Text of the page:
On May 8, 2007, the ARRA met to make the final selection of the Master Developer for Alameda Point. Previously, the ARRA had asked Catellus and Lennar Urban to work together to form a joint partnership to take on the role of Master Developer. However, the two corporations were unable to come up with a mutually satisfactory agreement. On May 8th, in somewhat of a surprise move, the ARRA selected SunCal as the sole Master Developer.
SunCal offers some exciting potential. They are working with Peter Calthorpe, the founder of the New Urbanist movement. They have also committed to gathering input from the community as part of their process.
More information on SunCal can be found at their web site: www.suncal.com
Community members jammed the May 15th City Council meeting to speak to the issue of the appeal filed by members of Action Alameda to prohibit the Planning Board from planning a forum to discuss the impact of Measure A on the City of Alameda over the past 34 years.
In March, a by a vote of 6 to 1, the Alameda Planning Board appointed a subcommittee to design a forum to objectively review the impacts – pro and con – of Measure A on planning since its passage in 1973. The subcommittee’s only role was to recommend a format for the forum to the full Planning Board.
Members of Action Alameda, the slate that promoted Pat Bail and Eugenie Thompson for Council and Doug DeHaan for mayor in the November 2006 election, filed an appeal that placed a prohibition on the Planning Board’s moving ahead with a subcommittee. The appeal was reviewed at the May 15th Council meeting.
Over 40 community members spoke to this issue on May 15th, a little over half speaking to the need to have transparency in government and open, public discussions about issues that directly affect our lives and our future. The other group expressed its fear of having any sort of public discourse on Measure A.
Freedom of speech prevailed as the Council did overturn the formal appeal that had been filed to prohibit the formation of the subcommittee by a vote of 5 - 0. The Council also denied Councilmember Doug DeHann’s request to halt any action by the subcommittee until the Council reviewed the Planning Board’s ability to form the subcommittee.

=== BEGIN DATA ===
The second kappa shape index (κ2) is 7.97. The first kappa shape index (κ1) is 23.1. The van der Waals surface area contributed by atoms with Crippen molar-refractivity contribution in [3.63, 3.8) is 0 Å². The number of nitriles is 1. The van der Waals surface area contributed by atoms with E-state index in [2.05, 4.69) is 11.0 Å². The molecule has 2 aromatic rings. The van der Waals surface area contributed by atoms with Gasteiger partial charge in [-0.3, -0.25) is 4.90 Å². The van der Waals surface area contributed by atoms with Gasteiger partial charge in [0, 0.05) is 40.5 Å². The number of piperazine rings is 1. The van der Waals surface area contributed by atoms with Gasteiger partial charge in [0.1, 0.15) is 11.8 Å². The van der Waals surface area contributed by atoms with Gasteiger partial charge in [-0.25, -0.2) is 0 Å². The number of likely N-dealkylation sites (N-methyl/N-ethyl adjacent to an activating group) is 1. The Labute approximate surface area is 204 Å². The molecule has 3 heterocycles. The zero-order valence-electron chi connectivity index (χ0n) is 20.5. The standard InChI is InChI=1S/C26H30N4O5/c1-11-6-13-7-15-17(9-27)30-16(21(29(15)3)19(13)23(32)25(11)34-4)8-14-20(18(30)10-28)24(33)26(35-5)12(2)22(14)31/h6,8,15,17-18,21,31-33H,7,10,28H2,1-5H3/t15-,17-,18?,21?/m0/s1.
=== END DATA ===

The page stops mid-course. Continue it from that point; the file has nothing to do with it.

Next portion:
However, fear prevailed as well as the Council allowed the Keep Measure A folks the right to appoint three of its members to the Planning Board’s subcommittee, giving it a decidedly biased membership.
The first subcommittee meeting will be June 7, 1:00 – 4:00 p.m., at the Alameda Library, Conference Room A. Please attend.
The subcommittee working on the Measure A forum is to report back to the Planning Board within 30 days. Your oversight and continued expression of interest will help ensure that a meaningful discussion will occur. Don’t doze off now, please!
The WRT study, funded by the Metropolitan Transportation Commission to discuss land use and transit issues, is scheduled to meet before the end of June. The focus of this next meeting will be on transit and parking. This will be the second of four meetings. Stay tuned for details as they become available.
The Council will meet 60 days from designation to consider its deal with SunCal. Watch for the definitive date when this is scheduled.
Paraphrased from the Greenbelt Alliance spring 2007 newsletter.
Are you concerned about global climate change? If you are, you should care about how we use land, because that determines how we get from place to place – whether we can walk, can take a bus, or must drive. Land use determines transportation, and transportation is a major factor in human-caused changes to the Earth’s climate.
In California, cars and trucks on our roads contribute 44% of all the Bay Area’s greenhouse gas emissions.
Certainly, each of us can do our individual part to personally reduce our impact on the climate, but to tackle such a big problem, we need larger-scale solutions as well.
More compact development, with homes, shops and jobs close together, near transit can significantly reduce emissions and their negative impact on the environment.
Simply put, it needs to be easy to be green.
It needs to be easier for people to get around without using a car for every errand, so that they right choice is the easy choice. Building in a compact way near transit has an enormous effect on people’s habits. For instance, people who live and work less than a half-mile from transit are 10 times less likely to drive to work than people who live and work farther from transit.
As cities grow, if they choose to focus development around transit stations instead of building sprawling suburban subdivisions, they could significantly cut the amount of driving in these new neighborhoods. That could have a real impact on greenhouse gas emissions, as well as on traffic congestion.
Treat the earth well: it was not given to you by your parents, it was loaned to you by your children. We do not inherit the Earth from our ancestors, we borrow it from our children. – Ancient Native American proverb
HOMES asks: With the development of Alameda Point imminent, what sort of gift will we be leaving our children if we are not thoughtful and careful to explore every kind of sustainable development as we plan this new neighborhood?
Please support HOMES’ efforts to educate the community about the issues and opportunities presented by Alameda Point by sending a donation to: Rose Foundation/HOMES, 816 Grand St., Alameda, CA 94501 (Rose is our fiscal partner). Donations are tax-deductible.
HOMES Executive Committee:
Helen Sause, President – 510-521-3940; firstname.lastname@example.org
Diane Lichtenstein, Vice President – 510-523-1115; email@example.com
Susan Decker, Secretary
Michael Krueger, Treasurer
Doug Biggs, Nancy Heastings, Daniel Hoy, Joan Konrad, Tom Matthews, Bill Smith